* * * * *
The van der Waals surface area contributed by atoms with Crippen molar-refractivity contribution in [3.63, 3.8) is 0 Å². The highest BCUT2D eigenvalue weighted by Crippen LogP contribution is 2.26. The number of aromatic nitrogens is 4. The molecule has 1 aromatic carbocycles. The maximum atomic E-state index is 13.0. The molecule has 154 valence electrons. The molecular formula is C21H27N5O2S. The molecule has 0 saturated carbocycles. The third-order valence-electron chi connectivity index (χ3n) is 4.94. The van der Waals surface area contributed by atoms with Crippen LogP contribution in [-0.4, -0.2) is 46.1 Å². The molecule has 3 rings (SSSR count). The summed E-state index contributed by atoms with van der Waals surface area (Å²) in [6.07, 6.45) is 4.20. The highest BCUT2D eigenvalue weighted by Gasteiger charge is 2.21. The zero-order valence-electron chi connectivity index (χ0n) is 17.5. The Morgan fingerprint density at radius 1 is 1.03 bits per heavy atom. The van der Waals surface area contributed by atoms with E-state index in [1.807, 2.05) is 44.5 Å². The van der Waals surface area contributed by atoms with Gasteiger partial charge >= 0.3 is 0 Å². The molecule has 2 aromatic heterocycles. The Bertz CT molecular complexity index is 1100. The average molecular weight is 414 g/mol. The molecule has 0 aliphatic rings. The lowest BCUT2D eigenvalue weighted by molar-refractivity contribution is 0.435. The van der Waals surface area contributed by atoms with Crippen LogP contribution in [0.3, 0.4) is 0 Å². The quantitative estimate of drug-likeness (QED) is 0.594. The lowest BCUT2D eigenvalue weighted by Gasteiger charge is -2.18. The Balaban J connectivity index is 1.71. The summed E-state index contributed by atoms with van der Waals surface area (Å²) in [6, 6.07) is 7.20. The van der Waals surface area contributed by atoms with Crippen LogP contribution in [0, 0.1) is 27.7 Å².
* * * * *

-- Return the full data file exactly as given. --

The van der Waals surface area contributed by atoms with Crippen molar-refractivity contribution in [3.63, 3.8) is 0 Å². The highest BCUT2D eigenvalue weighted by Crippen LogP contribution is 2.26. The number of aromatic nitrogens is 4. The molecule has 1 aromatic carbocycles. The maximum atomic E-state index is 13.0. The molecule has 154 valence electrons. The molecular formula is C21H27N5O2S. The molecule has 0 saturated carbocycles. The third-order valence-electron chi connectivity index (χ3n) is 4.94. The van der Waals surface area contributed by atoms with Crippen LogP contribution in [-0.4, -0.2) is 46.1 Å². The molecule has 3 rings (SSSR count). The summed E-state index contributed by atoms with van der Waals surface area (Å²) in [6.07, 6.45) is 4.20. The highest BCUT2D eigenvalue weighted by Gasteiger charge is 2.21. The zero-order valence-electron chi connectivity index (χ0n) is 17.5. The Morgan fingerprint density at radius 1 is 1.03 bits per heavy atom. The van der Waals surface area contributed by atoms with E-state index in [1.807, 2.05) is 44.5 Å². The van der Waals surface area contributed by atoms with Gasteiger partial charge >= 0.3 is 0 Å². The molecule has 2 aromatic heterocycles. The Bertz CT molecular complexity index is 1100. The average molecular weight is 414 g/mol. The molecule has 0 aliphatic rings. The lowest BCUT2D eigenvalue weighted by molar-refractivity contribution is 0.435. The van der Waals surface area contributed by atoms with Crippen LogP contribution in [0.3, 0.4) is 0 Å². The quantitative estimate of drug-likeness (QED) is 0.594. The lowest BCUT2D eigenvalue weighted by Gasteiger charge is -2.18. The Balaban J connectivity index is 1.71. The summed E-state index contributed by atoms with van der Waals surface area (Å²) in [6, 6.07) is 7.20. The van der Waals surface area contributed by atoms with Crippen LogP contribution in [0, 0.1) is 27.7 Å².